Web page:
Who Did Taylor Swift Vote For?

Swift finally broke her election silence with a selfie from the polls but, conspiracy theories about her sweater aside, still has made no endorsement. The people are not pleased.

Well, look who finally acknowledged that there’s an election.

Yep, Beyoncé gave her #ImWithHer speech. Madonna performed her last-minute Hillary concert in New York’s Washington Square Park. J. Lo brought Clinton onstage at a concert. Lady Gaga donned the Michael Jackson jacket to make her final pleas, the Boss rocked his rallies, and Katy Perry basically hasn't stopped singing.

All of the music industry’s biggest stars have spent the last week in a veritable musical blitz for Hillary Clinton. But all anyone wants to know is who Taylor Swift voted for.

“Who is Taylor Swift voting for?” has been the top celebrity-related election search query this campaign season. As of an Instagram the “Shake It Off” singer posted at 12 pm ET, she has officially voted.

And, thanks to her cheese-stands-alone silence about the 2016 election, perhaps making her the only major musician not to take a stance, we still have no idea for whom.

Does it matter that Taylor Swift hasn’t endorsed a candidate? Dear god no. At least not practically.

But, hey, we’re a nation—or at least a media—so fixated on celebrity endorsements that we’ve resorted to asking a football player’s model wife to clarify who he is supporting. And of these endorsements, there is not one we have demanded, apparently, more than Taylor Swift’s. Google says so!

Beyoncé makes an impassioned stump, citizen to citizens and mother to mothers, for Clinton. Oprah Winfrey gives the most bullshit-free endorsement of a political candidate we have perhaps ever heard: “You don’t have to like her.” And still—still—we won’t rest until we learn who the 2011 People’s Choice Award winner for Favorite Country Artist is leaning toward.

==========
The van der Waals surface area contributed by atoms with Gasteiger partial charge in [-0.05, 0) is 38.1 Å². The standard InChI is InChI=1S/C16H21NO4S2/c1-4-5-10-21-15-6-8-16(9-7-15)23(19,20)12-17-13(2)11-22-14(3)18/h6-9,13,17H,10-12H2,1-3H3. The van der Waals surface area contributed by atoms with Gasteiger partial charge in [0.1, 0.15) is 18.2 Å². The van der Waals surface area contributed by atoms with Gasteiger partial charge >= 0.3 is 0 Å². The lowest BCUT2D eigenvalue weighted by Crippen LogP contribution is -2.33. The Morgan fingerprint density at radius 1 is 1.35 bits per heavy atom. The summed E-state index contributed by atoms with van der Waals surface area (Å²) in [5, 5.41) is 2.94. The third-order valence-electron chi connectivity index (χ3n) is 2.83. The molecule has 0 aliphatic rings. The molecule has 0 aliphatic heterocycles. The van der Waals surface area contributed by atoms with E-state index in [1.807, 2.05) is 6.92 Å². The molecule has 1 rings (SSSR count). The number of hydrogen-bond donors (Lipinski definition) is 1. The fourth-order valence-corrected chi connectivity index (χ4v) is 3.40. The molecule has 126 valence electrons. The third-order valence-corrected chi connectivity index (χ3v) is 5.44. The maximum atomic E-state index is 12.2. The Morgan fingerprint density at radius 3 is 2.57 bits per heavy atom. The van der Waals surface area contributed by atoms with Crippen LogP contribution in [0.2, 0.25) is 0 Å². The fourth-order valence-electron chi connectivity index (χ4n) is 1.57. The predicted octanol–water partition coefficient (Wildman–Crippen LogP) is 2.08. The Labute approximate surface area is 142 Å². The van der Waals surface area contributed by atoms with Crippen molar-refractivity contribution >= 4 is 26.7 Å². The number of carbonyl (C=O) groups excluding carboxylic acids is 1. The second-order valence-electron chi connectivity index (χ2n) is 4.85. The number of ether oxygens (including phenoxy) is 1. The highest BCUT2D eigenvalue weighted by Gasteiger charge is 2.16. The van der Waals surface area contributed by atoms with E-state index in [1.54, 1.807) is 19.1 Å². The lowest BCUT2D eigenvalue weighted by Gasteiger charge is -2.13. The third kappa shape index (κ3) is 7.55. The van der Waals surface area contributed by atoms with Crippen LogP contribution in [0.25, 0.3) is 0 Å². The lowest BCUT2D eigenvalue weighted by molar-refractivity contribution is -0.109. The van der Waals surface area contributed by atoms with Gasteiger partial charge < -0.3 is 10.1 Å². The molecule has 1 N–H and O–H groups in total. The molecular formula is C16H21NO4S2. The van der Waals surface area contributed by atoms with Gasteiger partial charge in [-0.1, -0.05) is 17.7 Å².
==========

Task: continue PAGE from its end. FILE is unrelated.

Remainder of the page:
Moreover, this an artist who built her career on oversharing about everything. Breakups turned into lyrics that turned into platinum records. Pool parties become photo shoots. Fledgling romances find themselves on the cover of Us Weekly. I even know the names of Taylor Swift’s two cats, Olivia and Meredith, god help me, and I have less than a fleeting interest in this woman’s life and generally hate cats.

She certainly hasn’t held her tongue when it comes to feminism, making broad generalizations about women supporting women that have gotten her into as much trouble as it has earned her feminist cred. But what of Hillary Clinton? Does she support her? Especially after Trump’s misogynistic, demeaning statements about grabbing pussies—and we’re not talking Olivia and Meredith.

Taylor Swift is literally the only person in the entertainment industry for whom that answer is a mystery. And you know what? That’s bullshit.

If I have to sit through three dozen photos of Swift and her leggy friends posing with American flags in a Rhode Island living room every Fourth of July, I should damn well at least know what kind of “patriotism” and values they are trading in for Instagram likes with stars and stripes draped over their bony shoulders.

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And so here we are on Election Day, with Taylor, Ms. Swift if you’re nasty—and maybe she isn’t, who knows?!—betraying her own album’s mandate: Speak Now.